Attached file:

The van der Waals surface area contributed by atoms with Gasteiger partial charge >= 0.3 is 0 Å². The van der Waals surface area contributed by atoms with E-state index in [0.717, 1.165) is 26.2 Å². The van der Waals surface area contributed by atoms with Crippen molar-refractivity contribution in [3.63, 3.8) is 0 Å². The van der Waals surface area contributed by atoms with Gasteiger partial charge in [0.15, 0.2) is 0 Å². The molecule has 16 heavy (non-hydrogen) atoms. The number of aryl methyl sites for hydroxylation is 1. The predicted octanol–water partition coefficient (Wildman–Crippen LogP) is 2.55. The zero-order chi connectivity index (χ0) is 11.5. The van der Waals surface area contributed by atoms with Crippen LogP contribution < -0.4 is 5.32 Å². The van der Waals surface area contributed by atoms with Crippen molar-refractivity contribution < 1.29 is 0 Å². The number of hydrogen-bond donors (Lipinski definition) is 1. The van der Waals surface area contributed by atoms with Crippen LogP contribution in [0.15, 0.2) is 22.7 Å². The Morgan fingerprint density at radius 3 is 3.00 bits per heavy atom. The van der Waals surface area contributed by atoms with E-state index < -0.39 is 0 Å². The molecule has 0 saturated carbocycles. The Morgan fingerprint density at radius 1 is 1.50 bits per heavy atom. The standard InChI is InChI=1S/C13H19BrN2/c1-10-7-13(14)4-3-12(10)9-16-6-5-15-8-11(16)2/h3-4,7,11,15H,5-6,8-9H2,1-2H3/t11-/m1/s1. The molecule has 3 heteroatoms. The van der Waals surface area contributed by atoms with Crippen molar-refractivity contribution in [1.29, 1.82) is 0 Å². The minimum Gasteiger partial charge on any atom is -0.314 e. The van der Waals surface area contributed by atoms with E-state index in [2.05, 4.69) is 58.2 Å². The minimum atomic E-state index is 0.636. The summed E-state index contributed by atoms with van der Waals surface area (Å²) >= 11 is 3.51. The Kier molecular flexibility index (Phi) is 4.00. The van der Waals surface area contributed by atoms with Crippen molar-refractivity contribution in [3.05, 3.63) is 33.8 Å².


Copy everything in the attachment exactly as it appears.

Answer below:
The van der Waals surface area contributed by atoms with Gasteiger partial charge >= 0.3 is 0 Å². The van der Waals surface area contributed by atoms with E-state index in [0.717, 1.165) is 26.2 Å². The van der Waals surface area contributed by atoms with Crippen molar-refractivity contribution in [3.63, 3.8) is 0 Å². The van der Waals surface area contributed by atoms with Gasteiger partial charge in [0.15, 0.2) is 0 Å². The molecule has 16 heavy (non-hydrogen) atoms. The number of aryl methyl sites for hydroxylation is 1. The predicted octanol–water partition coefficient (Wildman–Crippen LogP) is 2.55. The zero-order chi connectivity index (χ0) is 11.5. The van der Waals surface area contributed by atoms with Crippen LogP contribution < -0.4 is 5.32 Å². The van der Waals surface area contributed by atoms with Crippen molar-refractivity contribution < 1.29 is 0 Å². The number of hydrogen-bond donors (Lipinski definition) is 1. The van der Waals surface area contributed by atoms with Crippen LogP contribution in [0.15, 0.2) is 22.7 Å². The Morgan fingerprint density at radius 3 is 3.00 bits per heavy atom. The van der Waals surface area contributed by atoms with E-state index < -0.39 is 0 Å². The molecule has 0 saturated carbocycles. The Morgan fingerprint density at radius 1 is 1.50 bits per heavy atom. The standard InChI is InChI=1S/C13H19BrN2/c1-10-7-13(14)4-3-12(10)9-16-6-5-15-8-11(16)2/h3-4,7,11,15H,5-6,8-9H2,1-2H3/t11-/m1/s1. The molecule has 3 heteroatoms. The van der Waals surface area contributed by atoms with Crippen molar-refractivity contribution in [1.29, 1.82) is 0 Å². The minimum Gasteiger partial charge on any atom is -0.314 e. The van der Waals surface area contributed by atoms with E-state index in [2.05, 4.69) is 58.2 Å². The minimum atomic E-state index is 0.636. The summed E-state index contributed by atoms with van der Waals surface area (Å²) >= 11 is 3.51. The Kier molecular flexibility index (Phi) is 4.00. The van der Waals surface area contributed by atoms with Crippen molar-refractivity contribution in [3.05, 3.63) is 33.8 Å².